OutLoud North Bay is looking to expand after just three months of being open at its Ferguson street location.
For Seth Compton, the owner of OutLoud, it marks nearly a year of putting together a vision he had for the community all while preparing and undergoing a life-changing procedure.
Nearly one year ago, Compton took part in a vigil for Transgender Day of Remembrance in North Bay. While there, he was struck by the number of people who expressed their dismay at the fact there was no safe community space for those identifying as 2SLBGTQ+.
“After I went home and cried it out, I was like ‘I need to build something’,” he recalled.
From there, Compton began looking at spaces to rent to provide a haven for kids to take part in activities and meet new people. He was given the keys to his current location on Ferguson street in March but had to hold off on the opening until August. Since then, Compton has seen a significant increase in traffic.
“Since I’ve opened the space full-time at the beginning of August, I’ve tripled in numbers,” he said.
Compton and the volunteers at OutLoud are now looking to relocate into a larger location in order to accommodate more people. Despite local health guidelines allowing gatherings of up to 50 people in a place of business, Compton says his current space can only safely hold about 25 people.
“It would break my heart if I had to start turning kids away at the door. Right now, this space means a lot to kids,” he noted.
Compton is looking at the old Summit bar near the Voyager as his next potential location, which he figures would be eight times larger than his current one.
“It would give me an opportunity for growth and then not having to move again for a while,” he said.
The growth OutLoud has seen so far is largely due to Compton’s outreach. He has been working with the Near North District School Board to provide students with information about what OutLoud has to offer.
While he’s not surprised with what the community has done for OutLoud, Compton can’t help but wonder what the growth would have been like if the pandemic didn’t happen.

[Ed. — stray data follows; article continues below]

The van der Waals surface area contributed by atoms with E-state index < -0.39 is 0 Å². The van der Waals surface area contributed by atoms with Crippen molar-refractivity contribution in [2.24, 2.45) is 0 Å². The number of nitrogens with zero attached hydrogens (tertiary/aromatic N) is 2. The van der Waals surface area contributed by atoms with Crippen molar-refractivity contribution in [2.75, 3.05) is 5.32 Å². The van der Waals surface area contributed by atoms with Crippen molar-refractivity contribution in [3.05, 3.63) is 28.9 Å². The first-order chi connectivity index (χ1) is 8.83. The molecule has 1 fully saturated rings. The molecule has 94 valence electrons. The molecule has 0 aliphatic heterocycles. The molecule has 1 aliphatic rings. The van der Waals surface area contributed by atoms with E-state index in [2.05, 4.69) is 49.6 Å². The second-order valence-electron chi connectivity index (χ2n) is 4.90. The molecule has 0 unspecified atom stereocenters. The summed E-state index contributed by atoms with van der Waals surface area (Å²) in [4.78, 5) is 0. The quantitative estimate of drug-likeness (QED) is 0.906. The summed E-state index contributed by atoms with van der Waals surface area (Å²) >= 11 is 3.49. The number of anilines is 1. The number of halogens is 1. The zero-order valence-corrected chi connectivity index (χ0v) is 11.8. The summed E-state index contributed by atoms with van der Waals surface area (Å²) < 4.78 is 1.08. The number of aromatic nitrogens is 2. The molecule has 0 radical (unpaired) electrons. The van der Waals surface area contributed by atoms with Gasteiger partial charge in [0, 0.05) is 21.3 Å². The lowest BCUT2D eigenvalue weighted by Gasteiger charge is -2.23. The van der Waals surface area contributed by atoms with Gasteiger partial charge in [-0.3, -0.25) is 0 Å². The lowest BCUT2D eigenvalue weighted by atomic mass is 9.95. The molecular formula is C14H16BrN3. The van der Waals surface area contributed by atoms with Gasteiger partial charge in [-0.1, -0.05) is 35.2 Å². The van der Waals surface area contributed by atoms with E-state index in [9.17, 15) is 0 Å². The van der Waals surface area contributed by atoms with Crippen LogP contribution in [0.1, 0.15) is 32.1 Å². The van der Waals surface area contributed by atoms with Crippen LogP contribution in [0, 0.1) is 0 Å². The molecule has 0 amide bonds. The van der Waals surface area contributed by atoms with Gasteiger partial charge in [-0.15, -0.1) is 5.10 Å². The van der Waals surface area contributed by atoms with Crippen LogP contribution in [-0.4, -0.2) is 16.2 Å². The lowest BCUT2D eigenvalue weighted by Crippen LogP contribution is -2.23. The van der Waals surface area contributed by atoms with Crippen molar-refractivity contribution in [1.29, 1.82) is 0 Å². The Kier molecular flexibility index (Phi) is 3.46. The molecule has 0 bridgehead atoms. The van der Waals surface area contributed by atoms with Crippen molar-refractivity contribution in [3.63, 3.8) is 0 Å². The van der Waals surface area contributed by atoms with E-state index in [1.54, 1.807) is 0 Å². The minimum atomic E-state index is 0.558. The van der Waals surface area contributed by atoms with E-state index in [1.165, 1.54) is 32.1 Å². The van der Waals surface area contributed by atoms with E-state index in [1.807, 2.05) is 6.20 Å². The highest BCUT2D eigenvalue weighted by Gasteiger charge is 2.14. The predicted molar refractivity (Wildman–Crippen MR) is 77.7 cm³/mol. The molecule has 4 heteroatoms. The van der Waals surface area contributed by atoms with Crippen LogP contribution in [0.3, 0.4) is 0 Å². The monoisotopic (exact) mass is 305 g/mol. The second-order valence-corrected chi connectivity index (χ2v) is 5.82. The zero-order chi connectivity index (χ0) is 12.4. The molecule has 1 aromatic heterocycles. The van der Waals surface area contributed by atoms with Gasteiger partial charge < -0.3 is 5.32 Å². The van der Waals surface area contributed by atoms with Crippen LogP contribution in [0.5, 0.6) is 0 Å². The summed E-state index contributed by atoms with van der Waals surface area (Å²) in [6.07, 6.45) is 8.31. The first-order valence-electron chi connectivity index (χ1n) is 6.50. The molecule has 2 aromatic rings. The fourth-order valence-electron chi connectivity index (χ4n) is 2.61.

“I’m not surprised. I think without COVID, we would have been very successful very quickly. COVID is making me work for every dollar,” he said.
The rapid growth of OutLoud has also coincided with a major life change for Compton. Around the time when he decided he wanted to open the safe space, Compton also decided to undergo a transition of his own.
After months of hormone treatments, Compton scheduled a double mastectomy with a nipple graft, also known as a “top procedure” for those transitioning. The surgery was originally supposed to take place in the spring, with the pandemic delaying it until October.
In the month leading up to the procedure, Compton had to stay in quarantine before eventually travelling to Montreal for the surgery. During all of this, Compton documented each step of the journey on OutLoud’s Facebook page.
“I have a lot of kids here who are transgender that are high school-aged,” Compton explained. “I have a lot of parents who come to me for advice. I’m still new to this journey and I’m a lot older than their kids. It’s something they look forward to and ask that I share those things.”
With his dream for a safe, inclusive space coming to fruition at the same time he underwent a life-changing surgery, Compton says the last year has been “an emotional rollercoaster ride.”
Compton says he’s in the process of turning OutLoud into a non-profit organization to become eligible for government funding. The bulk of the operating costs have come through community donations and partnerships, as well as some of Compton’s own savings.
OutLoud currently has a GoFundMe page with the goal of raising $41,000 to move to a new location. He wants to raise enough money to rent a space for a year while he can put together a sustainable operation.